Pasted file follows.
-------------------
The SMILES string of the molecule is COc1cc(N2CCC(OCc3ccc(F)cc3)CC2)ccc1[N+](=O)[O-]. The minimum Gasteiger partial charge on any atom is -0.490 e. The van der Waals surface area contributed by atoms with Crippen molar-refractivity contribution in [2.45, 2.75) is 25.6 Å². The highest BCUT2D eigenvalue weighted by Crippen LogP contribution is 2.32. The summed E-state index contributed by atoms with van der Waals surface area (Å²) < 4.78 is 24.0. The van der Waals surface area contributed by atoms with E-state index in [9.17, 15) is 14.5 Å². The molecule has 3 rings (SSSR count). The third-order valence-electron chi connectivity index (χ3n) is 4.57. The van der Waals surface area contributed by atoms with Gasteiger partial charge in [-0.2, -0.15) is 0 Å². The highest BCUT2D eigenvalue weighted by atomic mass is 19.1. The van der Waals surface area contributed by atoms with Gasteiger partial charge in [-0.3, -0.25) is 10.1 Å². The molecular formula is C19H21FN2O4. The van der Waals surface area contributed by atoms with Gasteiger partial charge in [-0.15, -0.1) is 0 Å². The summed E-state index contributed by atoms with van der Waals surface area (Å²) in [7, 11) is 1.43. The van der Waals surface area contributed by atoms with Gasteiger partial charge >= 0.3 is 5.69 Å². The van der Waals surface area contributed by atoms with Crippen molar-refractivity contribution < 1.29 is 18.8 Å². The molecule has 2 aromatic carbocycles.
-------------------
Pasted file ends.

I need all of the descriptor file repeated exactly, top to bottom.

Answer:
The SMILES string of the molecule is COc1cc(N2CCC(OCc3ccc(F)cc3)CC2)ccc1[N+](=O)[O-]. The minimum Gasteiger partial charge on any atom is -0.490 e. The van der Waals surface area contributed by atoms with Crippen molar-refractivity contribution in [2.45, 2.75) is 25.6 Å². The highest BCUT2D eigenvalue weighted by Crippen LogP contribution is 2.32. The summed E-state index contributed by atoms with van der Waals surface area (Å²) < 4.78 is 24.0. The van der Waals surface area contributed by atoms with E-state index in [9.17, 15) is 14.5 Å². The molecule has 3 rings (SSSR count). The third-order valence-electron chi connectivity index (χ3n) is 4.57. The van der Waals surface area contributed by atoms with Gasteiger partial charge in [-0.2, -0.15) is 0 Å². The highest BCUT2D eigenvalue weighted by atomic mass is 19.1. The van der Waals surface area contributed by atoms with Gasteiger partial charge in [-0.3, -0.25) is 10.1 Å². The molecular formula is C19H21FN2O4. The van der Waals surface area contributed by atoms with Gasteiger partial charge in [-0.15, -0.1) is 0 Å². The summed E-state index contributed by atoms with van der Waals surface area (Å²) in [7, 11) is 1.43. The van der Waals surface area contributed by atoms with Gasteiger partial charge >= 0.3 is 5.69 Å². The van der Waals surface area contributed by atoms with Crippen molar-refractivity contribution < 1.29 is 18.8 Å². The molecule has 2 aromatic carbocycles.